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Date: Spring 2022
From: Chicago Review(Vol. 66, Issue 1)
Publisher: University of Chicago
Document Type: Essay
Length: 3,528 words

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The silence of death is the worst kind of silence, because Rulfian silence is accepted and Rimbaudian silence is sought, but the silence of death cuts the edge of what could have been and never will be, that which we will never know. We'll never know if Büchner would have been bigger than Goethe. I think so, but we'll never know. We'll never know what he might have written at age thirty. And that extends across the whole planet like a stain, an atrocious illness that in one way or another puts our habits in check, our most ingrained certainties. --Roberto Bolaño, The Last Interview & Other Conversations (1)

Is there a silence in poetry so stunning and so fatal, so inundating and so full as the one at the end of Keats's "On First Looking into Chapman s Homer"?

Is there a silence so plural? Is there a silence so deep? Is there a silence so perfused? Is there a silence so much like being hit on the head? (2) Is there a silence so much like being brained? I always thought it must be like that when the Muse arrives. To be brained. To be crowned with a blow that alters one's thinking. I always think of that silence at noon when the sun stands over the style. Fatal attitude. Art's arrival. I always think of a wreath of poison blooms. In Looney Tunes, when one is hit on the head, by an anvil, safe, or a club wielded by infant, mouse, or chicken, one comes to slumped against a barn wall, rock, or trunk, one's head orbited by a wreath of whistling birds and stars, pound signs, dollar signs, exclamation marks, other diacriticals. The eyes bulge, the wig zags out, and the tongue wags. First, lights out. Then, staggering around under Art's crown. It altars one's thinking. [section]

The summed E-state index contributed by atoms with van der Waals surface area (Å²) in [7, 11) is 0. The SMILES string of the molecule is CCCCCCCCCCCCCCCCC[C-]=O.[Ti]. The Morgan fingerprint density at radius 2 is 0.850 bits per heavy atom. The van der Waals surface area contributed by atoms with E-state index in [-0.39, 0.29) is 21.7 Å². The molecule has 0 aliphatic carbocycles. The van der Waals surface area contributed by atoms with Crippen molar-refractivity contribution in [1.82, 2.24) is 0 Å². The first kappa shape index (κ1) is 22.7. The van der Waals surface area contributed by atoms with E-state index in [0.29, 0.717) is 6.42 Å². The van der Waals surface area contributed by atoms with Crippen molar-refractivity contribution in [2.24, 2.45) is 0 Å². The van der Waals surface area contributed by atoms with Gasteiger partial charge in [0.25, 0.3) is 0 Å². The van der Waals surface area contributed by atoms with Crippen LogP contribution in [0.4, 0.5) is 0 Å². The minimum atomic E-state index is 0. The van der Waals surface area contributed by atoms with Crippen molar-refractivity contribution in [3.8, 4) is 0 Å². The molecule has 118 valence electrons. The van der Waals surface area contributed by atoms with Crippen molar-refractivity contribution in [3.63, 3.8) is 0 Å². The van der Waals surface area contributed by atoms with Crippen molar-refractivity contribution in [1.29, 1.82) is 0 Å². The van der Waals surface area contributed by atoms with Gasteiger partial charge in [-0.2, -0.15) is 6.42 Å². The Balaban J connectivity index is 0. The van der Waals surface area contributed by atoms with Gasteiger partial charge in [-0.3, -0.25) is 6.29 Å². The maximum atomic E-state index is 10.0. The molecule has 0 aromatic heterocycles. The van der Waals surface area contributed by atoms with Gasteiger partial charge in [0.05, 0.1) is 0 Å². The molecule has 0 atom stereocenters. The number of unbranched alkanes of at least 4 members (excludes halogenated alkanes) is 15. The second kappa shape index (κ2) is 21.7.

This is an essay about error. It begins as an essay about an apparent factual error, but widens into a contemplation of error in its widest possible sense--a moral error, that is, a mortal sin. It's possible here that I draw the connection between factual and moral error, and consider sin a type of moral error, because I am Catholic, and learned to sort my sins via the Baltimore Catechism, that is, to list, by rote, those that could be survived or worked off in Purgatory, i.e., the venial sins, and those that condemned one to Hell, i.e., the mortal sins. To make a factual error while reciting one's catechism might be itself a venial rather than a mortal sin, but at any rate, the connection between sin and error was here, I suspect, cross-coded in me. To consider a sin an error in the etymological sense of errare, a wandering or straying from the path, is a convention of Western Christianity, as allegorized in any number of knights' tales, in the straying-from-the-path that opens Dante's Inferno, and, most iconically, in James 5:20 in the King James Version of the...

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Gale Document Number: GALE|A722456490